As we talked to more and more folks across the state, we realized that we needed to meet the needs of our communityAssistant Superintendent Travis Nesmith
RINCON — The Effingham County School District had little choice but to veer into uncharted territory when the COVID-19 pandemic crossed its path.
Its venture into virtual learning — originally prompted by Gov. Brian Kemp’s order to close Georgia public schools in March as a way to curb the spread of the disease — is guided by Assistant Superintendent for Curriculum and Technology Travis Nesmith.
“We’ve never had a virtual learning program in Effingham County,” said Nesmith, the featured speaker at Thursday’s Rotary Club of Effingham County meeting at The Herald Center. “We don’t teach school virtually in Effingham County. We’ve always said that the best type of education that a student can have is in the classroom working with a teacher.”
COVID-19 and Kemp’s executive order altered the district’s perspective.
“There were things that we could not control as a school system,” Nesmith said.
Following the governor’s order to close schools, the district quickly offered virtual learning to students who had computers at home. It distributed packets of assignments to those who didn’t.
“At the time, we had to deal with what we had and make it work,” Nesmith said.
The district took control of the situation as best it could after it became clear during the summer that it would still be dealing with COVID-19 in the fall.
“When it came last spring, we really didn’t plan on offering this,” Nesmith said. “As we talked to more and more folks across the state, we realized that we really needed to meet the needs of our community.”
The parents/guardians of nearly 3,000 of the district’s nearly 12,777 students opted to stick with virtual learning when the current school year started Aug. 5.
Not knowing what the 2020-21 school year would hold, the district worked on ways it could improve its online offerings while enhancing safety for those who wanted to attend school. A survey indicated that 32 percent of the families in the district were concerned about sending their children back to class.
“To us as a school system, that was alarming,” Nesmith said. “We knew we needed create some type of plan. If not, we knew we would lose kids to home school or a private school could move in and offer some opportunities to our families. There are just so many different opportunities that we knew we needed to support the families in this community.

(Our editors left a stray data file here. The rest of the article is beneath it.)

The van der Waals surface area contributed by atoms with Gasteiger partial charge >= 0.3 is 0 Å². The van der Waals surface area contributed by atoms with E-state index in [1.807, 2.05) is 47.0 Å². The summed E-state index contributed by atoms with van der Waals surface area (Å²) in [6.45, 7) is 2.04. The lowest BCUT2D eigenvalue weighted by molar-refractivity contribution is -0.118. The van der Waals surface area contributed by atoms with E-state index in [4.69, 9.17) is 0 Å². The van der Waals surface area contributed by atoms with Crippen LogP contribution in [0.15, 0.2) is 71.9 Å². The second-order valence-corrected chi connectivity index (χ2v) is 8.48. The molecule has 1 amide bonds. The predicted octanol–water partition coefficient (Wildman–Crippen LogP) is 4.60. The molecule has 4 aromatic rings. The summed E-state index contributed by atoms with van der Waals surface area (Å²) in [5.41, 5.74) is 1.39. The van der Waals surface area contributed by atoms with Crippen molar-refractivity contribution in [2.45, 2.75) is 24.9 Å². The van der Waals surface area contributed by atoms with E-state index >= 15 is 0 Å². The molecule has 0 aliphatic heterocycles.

“We knew we needed to make that change.”
Nesmith said teachers and administrators in the district learned a great deal about virtual learning during their baptism by fire last spring. Many also recently took a six-hour training course on the Google management system the district employs. Those who didn’t were already proficient in Google.
The district opted against using a software platform for teaching.
“Because we know that students learn best when they have a teacher that they are assigned to,” Nesmith explained. “What that required us to do was reshuffle our teachers and reprioritize teachers as a virtual teacher, traditional teacher or a blended teacher. We have some teachers who spend part of their day teaching students face to face and part of their teaching online.”
The assistant superintendent said virtual learning doesn’t always satisfy the needs of families who have students with an IEP, or individualized education program. Some of them will soon return to traditional learning, he said.
Likewise, some students who in itially chose the traditional route will transition to virtual learning.
The district doesn’t refer to its online option as a “virtual school.”
“Because, to be honest with you, this will end after COVID-19 is over with,” Nesmith said. “It’s not something that we see that our community would want to continue. When we call it an ‘option,’ the option is only good for the 2020-21 school year.”